Thursday, August 5, 2010

Pied La Biche's reenactment of the 1982 World Cup semifinal between West Germany and France

Pied La Biche's Refait (2010) reconstructs the last fifteen of a 1982 World Cup semifinal between West Germany and France. The last fifteen minutes of that match were penalty kicks, the worst sort of tournament drama. (The Guardian gives a detailed survey of this historic match here.) For this work, the artists' collective repeats the movements and gestures of all the players, referees and staff - not on a field, but in ordinary urban spaces. The soundtrack cuts back and forth between a broadcast of the 1982 match, and guys talking about their memories of the game.

This is one of the most awesome works of football art I've ever seen - and it isn't Pied La Biche's only football-centered project.

The same collective organized and documented a tournament of three-sided football for the Lyon Biennial this past year.  In doing so, they realized a 1964 proposal for an anti-bourgeois and dialectal game, written by the Danish artist Asger Jorn. 

Thank you Amelia and Amanda for turning me on to these folks.


  1. It's nice to see soccer in it's variety of theoretical, political, esthetical and artistical structures and dimensions, dissolute or dissolving boundaries while used as a ball itself reflecting the game between ideas, histories, cultures, societies, rules, bodies, motion sequences, as a critic of not only being part of a global market according to clearly defined laws.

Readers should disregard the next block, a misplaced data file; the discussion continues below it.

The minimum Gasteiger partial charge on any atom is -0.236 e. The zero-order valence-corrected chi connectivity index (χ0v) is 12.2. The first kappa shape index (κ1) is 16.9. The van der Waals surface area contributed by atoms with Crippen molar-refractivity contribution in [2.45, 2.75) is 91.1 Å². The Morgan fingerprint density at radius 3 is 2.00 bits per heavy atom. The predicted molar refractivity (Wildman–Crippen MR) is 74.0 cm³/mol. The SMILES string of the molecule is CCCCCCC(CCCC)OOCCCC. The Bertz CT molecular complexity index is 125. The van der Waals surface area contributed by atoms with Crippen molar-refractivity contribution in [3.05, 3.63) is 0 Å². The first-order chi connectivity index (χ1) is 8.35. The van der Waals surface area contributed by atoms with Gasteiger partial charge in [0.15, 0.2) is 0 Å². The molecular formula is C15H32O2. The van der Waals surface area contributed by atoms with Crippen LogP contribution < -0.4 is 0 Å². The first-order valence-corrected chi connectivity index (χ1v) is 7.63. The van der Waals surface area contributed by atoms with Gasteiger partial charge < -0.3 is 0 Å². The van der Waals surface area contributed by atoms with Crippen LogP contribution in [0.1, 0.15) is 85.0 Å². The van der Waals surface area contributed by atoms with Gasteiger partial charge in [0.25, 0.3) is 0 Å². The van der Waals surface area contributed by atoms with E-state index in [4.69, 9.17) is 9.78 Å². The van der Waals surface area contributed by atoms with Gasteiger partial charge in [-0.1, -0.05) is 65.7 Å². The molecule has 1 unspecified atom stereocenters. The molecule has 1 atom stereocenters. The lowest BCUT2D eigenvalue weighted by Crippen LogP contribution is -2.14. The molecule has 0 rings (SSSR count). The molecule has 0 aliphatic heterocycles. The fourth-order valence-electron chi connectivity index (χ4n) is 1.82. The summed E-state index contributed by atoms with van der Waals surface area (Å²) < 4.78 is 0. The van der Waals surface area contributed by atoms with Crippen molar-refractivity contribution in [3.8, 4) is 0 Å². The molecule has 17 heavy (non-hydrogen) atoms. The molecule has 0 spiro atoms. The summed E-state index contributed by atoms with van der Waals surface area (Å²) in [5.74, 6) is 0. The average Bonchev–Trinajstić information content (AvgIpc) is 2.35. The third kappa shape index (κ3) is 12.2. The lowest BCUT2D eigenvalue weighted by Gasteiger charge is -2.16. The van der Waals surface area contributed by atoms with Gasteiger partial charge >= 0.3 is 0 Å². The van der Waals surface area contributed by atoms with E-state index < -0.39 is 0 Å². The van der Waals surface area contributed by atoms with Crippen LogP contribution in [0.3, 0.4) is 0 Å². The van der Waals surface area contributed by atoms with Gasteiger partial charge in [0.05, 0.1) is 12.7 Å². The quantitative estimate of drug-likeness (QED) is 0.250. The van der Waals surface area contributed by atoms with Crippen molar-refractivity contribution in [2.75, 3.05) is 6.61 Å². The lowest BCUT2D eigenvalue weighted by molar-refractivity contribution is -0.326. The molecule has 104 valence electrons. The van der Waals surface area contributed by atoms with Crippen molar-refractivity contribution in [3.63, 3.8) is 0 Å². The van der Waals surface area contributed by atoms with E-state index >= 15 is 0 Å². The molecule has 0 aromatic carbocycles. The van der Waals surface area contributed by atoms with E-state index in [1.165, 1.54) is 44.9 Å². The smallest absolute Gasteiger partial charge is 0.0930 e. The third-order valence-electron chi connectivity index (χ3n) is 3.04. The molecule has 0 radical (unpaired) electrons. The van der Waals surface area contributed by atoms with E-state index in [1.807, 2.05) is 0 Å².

rebel:art - connecting art and activism - has a series of soccer related art works, starting with

    Van der Art I: Pied la Biche -"Refait".
    Van der Art II: Helmut Smits - "Greenscreen",
    Van der Art III: Sebastian Errazuriz - "Memorial of a concentration camp",
    Van der Art IV: Maider López - "Polder Cup",
    Van der Art V: ASCII-WM
    Van der Art VI: Max Hattler - "Your Highness".

  2. "Refait" does a nice job showing how the abstract frame of the field enables us to project so much onto a match. Just as there are four different fields one can lay on top of video of penalty kicks, one can also argue that a sporting events means this or that. I am reminded of how political newspapers of every stripe saw Zidane's headbutt reflect their worldviews.


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